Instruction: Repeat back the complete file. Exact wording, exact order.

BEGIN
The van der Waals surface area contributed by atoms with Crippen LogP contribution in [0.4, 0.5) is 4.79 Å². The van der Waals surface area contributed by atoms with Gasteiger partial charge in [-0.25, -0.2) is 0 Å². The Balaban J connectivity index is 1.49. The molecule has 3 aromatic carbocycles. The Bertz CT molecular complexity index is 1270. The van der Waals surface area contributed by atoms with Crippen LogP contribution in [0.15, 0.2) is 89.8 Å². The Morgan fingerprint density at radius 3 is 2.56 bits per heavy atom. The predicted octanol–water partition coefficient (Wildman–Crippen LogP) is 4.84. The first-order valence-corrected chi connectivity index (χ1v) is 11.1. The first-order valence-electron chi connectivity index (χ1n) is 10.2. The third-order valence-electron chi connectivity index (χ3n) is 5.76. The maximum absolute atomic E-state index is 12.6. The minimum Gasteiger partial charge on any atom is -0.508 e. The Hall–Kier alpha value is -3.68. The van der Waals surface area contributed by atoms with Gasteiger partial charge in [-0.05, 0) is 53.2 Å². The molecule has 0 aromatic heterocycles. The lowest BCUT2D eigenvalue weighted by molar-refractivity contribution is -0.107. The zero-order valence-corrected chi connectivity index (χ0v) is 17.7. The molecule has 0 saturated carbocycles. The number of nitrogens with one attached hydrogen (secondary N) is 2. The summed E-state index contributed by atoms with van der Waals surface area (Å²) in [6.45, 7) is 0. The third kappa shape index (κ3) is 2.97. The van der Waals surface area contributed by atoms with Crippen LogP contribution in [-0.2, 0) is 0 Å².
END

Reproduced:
The van der Waals surface area contributed by atoms with Crippen LogP contribution in [0.4, 0.5) is 4.79 Å². The van der Waals surface area contributed by atoms with Gasteiger partial charge in [-0.25, -0.2) is 0 Å². The Balaban J connectivity index is 1.49. The molecule has 3 aromatic carbocycles. The Bertz CT molecular complexity index is 1270. The van der Waals surface area contributed by atoms with Crippen LogP contribution in [0.15, 0.2) is 89.8 Å². The Morgan fingerprint density at radius 3 is 2.56 bits per heavy atom. The predicted octanol–water partition coefficient (Wildman–Crippen LogP) is 4.84. The first-order valence-corrected chi connectivity index (χ1v) is 11.1. The first-order valence-electron chi connectivity index (χ1n) is 10.2. The third-order valence-electron chi connectivity index (χ3n) is 5.76. The maximum absolute atomic E-state index is 12.6. The minimum Gasteiger partial charge on any atom is -0.508 e. The Hall–Kier alpha value is -3.68. The van der Waals surface area contributed by atoms with Gasteiger partial charge in [-0.05, 0) is 53.2 Å². The molecule has 0 aromatic heterocycles. The lowest BCUT2D eigenvalue weighted by molar-refractivity contribution is -0.107. The zero-order valence-corrected chi connectivity index (χ0v) is 17.7. The molecule has 0 saturated carbocycles. The number of nitrogens with one attached hydrogen (secondary N) is 2. The summed E-state index contributed by atoms with van der Waals surface area (Å²) in [6.45, 7) is 0. The third kappa shape index (κ3) is 2.97. The van der Waals surface area contributed by atoms with Crippen LogP contribution in [-0.2, 0) is 0 Å².